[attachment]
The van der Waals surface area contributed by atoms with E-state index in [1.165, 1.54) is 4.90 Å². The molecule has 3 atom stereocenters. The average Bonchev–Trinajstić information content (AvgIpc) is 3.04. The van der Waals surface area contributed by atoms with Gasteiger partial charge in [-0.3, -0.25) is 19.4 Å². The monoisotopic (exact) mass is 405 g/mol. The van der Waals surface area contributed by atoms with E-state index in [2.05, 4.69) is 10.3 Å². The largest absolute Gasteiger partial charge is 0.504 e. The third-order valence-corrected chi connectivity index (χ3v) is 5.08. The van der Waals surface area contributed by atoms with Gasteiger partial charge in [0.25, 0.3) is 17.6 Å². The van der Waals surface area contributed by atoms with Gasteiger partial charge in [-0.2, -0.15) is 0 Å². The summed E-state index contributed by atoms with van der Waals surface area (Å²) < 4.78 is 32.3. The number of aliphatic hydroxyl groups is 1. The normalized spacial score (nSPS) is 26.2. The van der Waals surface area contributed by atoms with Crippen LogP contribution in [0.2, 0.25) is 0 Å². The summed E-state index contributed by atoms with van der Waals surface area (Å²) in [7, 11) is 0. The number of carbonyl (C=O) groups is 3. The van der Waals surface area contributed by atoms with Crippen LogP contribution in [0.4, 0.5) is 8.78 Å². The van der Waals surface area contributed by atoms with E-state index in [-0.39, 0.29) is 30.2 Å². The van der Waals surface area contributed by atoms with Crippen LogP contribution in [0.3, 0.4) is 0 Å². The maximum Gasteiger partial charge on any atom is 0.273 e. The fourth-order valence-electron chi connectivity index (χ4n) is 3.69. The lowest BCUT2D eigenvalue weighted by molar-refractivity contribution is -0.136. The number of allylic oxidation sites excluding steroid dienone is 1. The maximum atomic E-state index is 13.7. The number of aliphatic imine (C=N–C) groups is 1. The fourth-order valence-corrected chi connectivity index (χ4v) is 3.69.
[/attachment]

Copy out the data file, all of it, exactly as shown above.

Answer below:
The van der Waals surface area contributed by atoms with E-state index in [1.165, 1.54) is 4.90 Å². The molecule has 3 atom stereocenters. The average Bonchev–Trinajstić information content (AvgIpc) is 3.04. The van der Waals surface area contributed by atoms with Gasteiger partial charge in [-0.3, -0.25) is 19.4 Å². The monoisotopic (exact) mass is 405 g/mol. The van der Waals surface area contributed by atoms with E-state index in [2.05, 4.69) is 10.3 Å². The largest absolute Gasteiger partial charge is 0.504 e. The third-order valence-corrected chi connectivity index (χ3v) is 5.08. The van der Waals surface area contributed by atoms with Gasteiger partial charge in [0.25, 0.3) is 17.6 Å². The van der Waals surface area contributed by atoms with Gasteiger partial charge in [-0.2, -0.15) is 0 Å². The summed E-state index contributed by atoms with van der Waals surface area (Å²) < 4.78 is 32.3. The number of aliphatic hydroxyl groups is 1. The normalized spacial score (nSPS) is 26.2. The van der Waals surface area contributed by atoms with Crippen LogP contribution in [0.2, 0.25) is 0 Å². The summed E-state index contributed by atoms with van der Waals surface area (Å²) in [7, 11) is 0. The number of carbonyl (C=O) groups is 3. The van der Waals surface area contributed by atoms with Crippen LogP contribution in [0.4, 0.5) is 8.78 Å². The van der Waals surface area contributed by atoms with E-state index in [-0.39, 0.29) is 30.2 Å². The van der Waals surface area contributed by atoms with Crippen LogP contribution in [0.3, 0.4) is 0 Å². The maximum Gasteiger partial charge on any atom is 0.273 e. The fourth-order valence-electron chi connectivity index (χ4n) is 3.69. The lowest BCUT2D eigenvalue weighted by molar-refractivity contribution is -0.136. The number of allylic oxidation sites excluding steroid dienone is 1. The maximum atomic E-state index is 13.7. The number of aliphatic imine (C=N–C) groups is 1. The fourth-order valence-corrected chi connectivity index (χ4v) is 3.69.